By Sabrina Beasley
My husband and I have two cats, and they stay inside most of the time. Unfortunately, our male cat (aptly named Little Chief) longs to be an outdoor feline. It used to be that every time we opened the door, he planned his escape. If we were outside he yelped to join us. If the window was lifted, he rested in the windowsill for hours.
Finally we felt so sorry for Little Chief that we took him outside and laid him in the grass. It was early spring—the lawn was clover green and there was a gentle, cool breeze blowing. The little guy kneaded his paws in the soft blades, lifted his nose toward the sky, and squinted his eyes as the wind blew the whiskers against his cheeks.
It was almost as if he was thinking, This is the way a cat was meant to live.
His struggle to be liberated was over.
I admit I was a little jealous. He was so peaceful and thankful and … free. That isn’t just the way cats were meant to live, but God also gave man a longing for peace and rest. Unfortunately, most of us maintain a life in constant anxiety. We don’t take time to stop and enjoy our surroundings, and it takes a toll on our bodies, our attitudes, and our relationships.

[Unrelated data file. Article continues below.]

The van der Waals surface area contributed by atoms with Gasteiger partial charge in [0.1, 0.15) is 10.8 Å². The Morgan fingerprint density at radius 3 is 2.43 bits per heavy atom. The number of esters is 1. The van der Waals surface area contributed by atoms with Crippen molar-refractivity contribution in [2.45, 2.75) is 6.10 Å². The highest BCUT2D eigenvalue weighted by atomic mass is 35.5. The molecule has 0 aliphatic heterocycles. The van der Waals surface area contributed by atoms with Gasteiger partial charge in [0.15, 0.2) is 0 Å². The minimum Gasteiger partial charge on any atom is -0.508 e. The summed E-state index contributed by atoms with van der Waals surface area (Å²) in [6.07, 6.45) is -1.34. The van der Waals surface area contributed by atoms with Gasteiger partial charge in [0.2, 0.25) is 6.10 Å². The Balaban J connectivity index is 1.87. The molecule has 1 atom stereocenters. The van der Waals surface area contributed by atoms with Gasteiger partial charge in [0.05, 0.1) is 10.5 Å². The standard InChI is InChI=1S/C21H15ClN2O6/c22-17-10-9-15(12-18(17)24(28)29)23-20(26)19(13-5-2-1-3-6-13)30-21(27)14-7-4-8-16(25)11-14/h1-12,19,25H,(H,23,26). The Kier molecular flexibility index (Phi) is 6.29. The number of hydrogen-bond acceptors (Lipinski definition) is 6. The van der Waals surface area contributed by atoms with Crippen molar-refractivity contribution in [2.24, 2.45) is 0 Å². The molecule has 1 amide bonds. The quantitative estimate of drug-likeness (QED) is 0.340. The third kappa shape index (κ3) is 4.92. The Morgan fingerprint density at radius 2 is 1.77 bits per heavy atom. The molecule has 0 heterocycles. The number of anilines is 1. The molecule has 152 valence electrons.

Dennis and Barbara Rainey, authors of Pressure Proof Your Marriage, share the dangers of stress in a marriage and family:
[We] are convinced that pressure is the silent killer of most marriages in this country. … A couple can have great communication, enjoy dynamic sex, and make plenty of money, but that’s not enough. Their marriage is still vulnerable to the relentless, constant force of pressure that threatens to destroy even the best of relationships (pp 19-20).